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What Does It Mean To Be a Badly Behaved Animal? An Answer from the Devadatta Stories of the Pāli Jātakas

School of Divinity, University of Edinburgh, Edinburgh EH1 2LX, UK
Religions 2019, 10(4), 288; https://doi.org/10.3390/rel10040288
Received: 11 April 2019 / Revised: 17 April 2019 / Accepted: 19 April 2019 / Published: 24 April 2019
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Abstract

The many animals that appear in the Pāli Jātakatthavaṇṇanā often mirror human predicaments, society and language, and this has prompted largely allegorical readings of the stories. In addition, in many cases the animals are identified as past lives of important human characters, potentially diminishing their animality further. In particular, the Buddha’s repeated rebirth as a range of virtuous and wise animals tells us plenty about the Buddha, but arguably little about animals. Nonetheless, in this article I argue that the jātakas are able to tell us interesting things about the capabilities of animals. By using stories of another key animal character—namely Devadatta, the Buddha’s nemesis—I explore what might be distinctive about the ability of animals to misbehave. Since Devadatta appears 28 times as an animal and 46 as a human, he allows us to probe whether or not the text’s compilers saw a difference between human and animal capacities for evil. In the process, I raise questions about how we should view animal tales in the Jātakas more broadly, and highlight the productive tension between animals as unfortunate fellow travellers in the cycle of rebirth, and animals as literary devices that shed light on human behaviour. View Full-Text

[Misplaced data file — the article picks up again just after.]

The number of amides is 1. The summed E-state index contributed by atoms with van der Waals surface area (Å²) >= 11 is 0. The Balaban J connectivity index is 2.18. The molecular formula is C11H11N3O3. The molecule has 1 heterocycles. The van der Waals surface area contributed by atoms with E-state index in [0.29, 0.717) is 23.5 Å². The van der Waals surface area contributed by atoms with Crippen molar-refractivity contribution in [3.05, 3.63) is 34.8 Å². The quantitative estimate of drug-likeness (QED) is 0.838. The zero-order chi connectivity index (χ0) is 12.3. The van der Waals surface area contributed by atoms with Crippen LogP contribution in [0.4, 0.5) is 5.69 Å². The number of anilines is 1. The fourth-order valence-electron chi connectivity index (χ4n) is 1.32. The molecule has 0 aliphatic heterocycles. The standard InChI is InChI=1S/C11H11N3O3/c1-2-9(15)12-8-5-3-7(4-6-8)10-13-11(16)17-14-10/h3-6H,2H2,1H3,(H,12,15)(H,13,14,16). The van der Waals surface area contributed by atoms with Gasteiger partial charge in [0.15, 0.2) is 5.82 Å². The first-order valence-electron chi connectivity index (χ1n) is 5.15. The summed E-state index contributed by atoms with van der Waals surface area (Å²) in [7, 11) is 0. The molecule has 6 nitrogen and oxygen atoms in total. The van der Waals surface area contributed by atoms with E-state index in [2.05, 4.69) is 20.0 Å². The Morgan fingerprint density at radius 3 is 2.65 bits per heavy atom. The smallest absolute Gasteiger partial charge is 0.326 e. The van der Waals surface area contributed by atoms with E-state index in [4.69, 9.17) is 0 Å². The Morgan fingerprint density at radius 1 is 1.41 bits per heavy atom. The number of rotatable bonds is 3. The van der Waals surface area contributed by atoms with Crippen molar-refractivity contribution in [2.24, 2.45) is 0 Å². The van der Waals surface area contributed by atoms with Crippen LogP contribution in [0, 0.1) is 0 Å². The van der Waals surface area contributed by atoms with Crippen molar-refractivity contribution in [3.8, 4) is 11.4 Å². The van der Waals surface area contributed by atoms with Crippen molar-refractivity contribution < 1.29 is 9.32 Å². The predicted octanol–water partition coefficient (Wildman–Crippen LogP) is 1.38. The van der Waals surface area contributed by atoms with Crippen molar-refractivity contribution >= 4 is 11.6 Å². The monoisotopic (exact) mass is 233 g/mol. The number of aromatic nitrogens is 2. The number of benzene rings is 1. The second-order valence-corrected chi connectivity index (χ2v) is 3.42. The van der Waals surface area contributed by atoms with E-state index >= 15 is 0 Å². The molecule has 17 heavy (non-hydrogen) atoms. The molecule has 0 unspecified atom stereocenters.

Keywords: Buddhism; jātaka; Devadatta; animals; morality Buddhism; jātaka; Devadatta; animals; morality
This is an open access article distributed under the Creative Commons Attribution License which permits unrestricted use, distribution, and reproduction in any medium, provided the original work is properly cited (CC BY 4.0).
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Appleton, N. What Does It Mean To Be a Badly Behaved Animal? An Answer from the Devadatta Stories of the Pāli Jātakas. Religions 2019, 10, 288.

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